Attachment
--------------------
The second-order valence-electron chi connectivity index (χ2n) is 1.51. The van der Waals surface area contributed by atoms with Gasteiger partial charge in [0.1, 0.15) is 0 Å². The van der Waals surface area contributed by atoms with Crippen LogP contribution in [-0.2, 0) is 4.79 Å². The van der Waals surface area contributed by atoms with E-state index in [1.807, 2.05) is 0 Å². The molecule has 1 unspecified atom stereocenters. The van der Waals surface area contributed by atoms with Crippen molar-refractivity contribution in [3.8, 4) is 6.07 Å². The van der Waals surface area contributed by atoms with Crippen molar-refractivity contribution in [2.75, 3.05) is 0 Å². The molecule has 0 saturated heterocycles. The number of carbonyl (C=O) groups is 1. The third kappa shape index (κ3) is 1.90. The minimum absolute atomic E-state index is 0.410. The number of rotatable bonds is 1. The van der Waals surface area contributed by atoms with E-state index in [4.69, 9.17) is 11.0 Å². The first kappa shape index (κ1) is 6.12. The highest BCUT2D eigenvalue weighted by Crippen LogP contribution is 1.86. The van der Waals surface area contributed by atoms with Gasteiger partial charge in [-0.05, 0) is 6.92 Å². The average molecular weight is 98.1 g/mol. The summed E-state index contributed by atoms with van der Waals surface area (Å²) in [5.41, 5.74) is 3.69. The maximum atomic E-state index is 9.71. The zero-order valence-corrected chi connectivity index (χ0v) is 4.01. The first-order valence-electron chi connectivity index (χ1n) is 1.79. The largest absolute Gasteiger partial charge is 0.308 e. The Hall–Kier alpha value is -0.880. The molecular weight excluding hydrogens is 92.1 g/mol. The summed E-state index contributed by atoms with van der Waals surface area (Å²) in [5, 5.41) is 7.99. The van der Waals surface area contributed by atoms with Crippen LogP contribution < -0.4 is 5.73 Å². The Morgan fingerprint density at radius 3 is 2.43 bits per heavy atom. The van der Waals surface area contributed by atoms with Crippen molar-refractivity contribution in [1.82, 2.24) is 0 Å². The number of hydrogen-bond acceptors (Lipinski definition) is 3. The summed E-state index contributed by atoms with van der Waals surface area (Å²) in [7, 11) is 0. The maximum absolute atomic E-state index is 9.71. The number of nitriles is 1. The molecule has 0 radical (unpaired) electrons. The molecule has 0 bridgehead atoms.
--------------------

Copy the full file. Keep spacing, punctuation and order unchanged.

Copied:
The second-order valence-electron chi connectivity index (χ2n) is 1.51. The van der Waals surface area contributed by atoms with Gasteiger partial charge in [0.1, 0.15) is 0 Å². The van der Waals surface area contributed by atoms with Crippen LogP contribution in [-0.2, 0) is 4.79 Å². The van der Waals surface area contributed by atoms with E-state index in [1.807, 2.05) is 0 Å². The molecule has 1 unspecified atom stereocenters. The van der Waals surface area contributed by atoms with Crippen molar-refractivity contribution in [3.8, 4) is 6.07 Å². The van der Waals surface area contributed by atoms with Crippen molar-refractivity contribution in [2.75, 3.05) is 0 Å². The molecule has 0 saturated heterocycles. The number of carbonyl (C=O) groups is 1. The third kappa shape index (κ3) is 1.90. The minimum absolute atomic E-state index is 0.410. The number of rotatable bonds is 1. The van der Waals surface area contributed by atoms with E-state index in [4.69, 9.17) is 11.0 Å². The first kappa shape index (κ1) is 6.12. The highest BCUT2D eigenvalue weighted by Crippen LogP contribution is 1.86. The van der Waals surface area contributed by atoms with Gasteiger partial charge in [-0.05, 0) is 6.92 Å². The average molecular weight is 98.1 g/mol. The summed E-state index contributed by atoms with van der Waals surface area (Å²) in [5.41, 5.74) is 3.69. The maximum atomic E-state index is 9.71. The zero-order valence-corrected chi connectivity index (χ0v) is 4.01. The first-order valence-electron chi connectivity index (χ1n) is 1.79. The largest absolute Gasteiger partial charge is 0.308 e. The Hall–Kier alpha value is -0.880. The molecular weight excluding hydrogens is 92.1 g/mol. The summed E-state index contributed by atoms with van der Waals surface area (Å²) in [5, 5.41) is 7.99. The van der Waals surface area contributed by atoms with Crippen LogP contribution < -0.4 is 5.73 Å². The Morgan fingerprint density at radius 3 is 2.43 bits per heavy atom. The van der Waals surface area contributed by atoms with Crippen molar-refractivity contribution in [1.82, 2.24) is 0 Å². The number of hydrogen-bond acceptors (Lipinski definition) is 3. The summed E-state index contributed by atoms with van der Waals surface area (Å²) in [7, 11) is 0. The maximum absolute atomic E-state index is 9.71. The number of nitriles is 1. The molecule has 0 radical (unpaired) electrons. The molecule has 0 bridgehead atoms.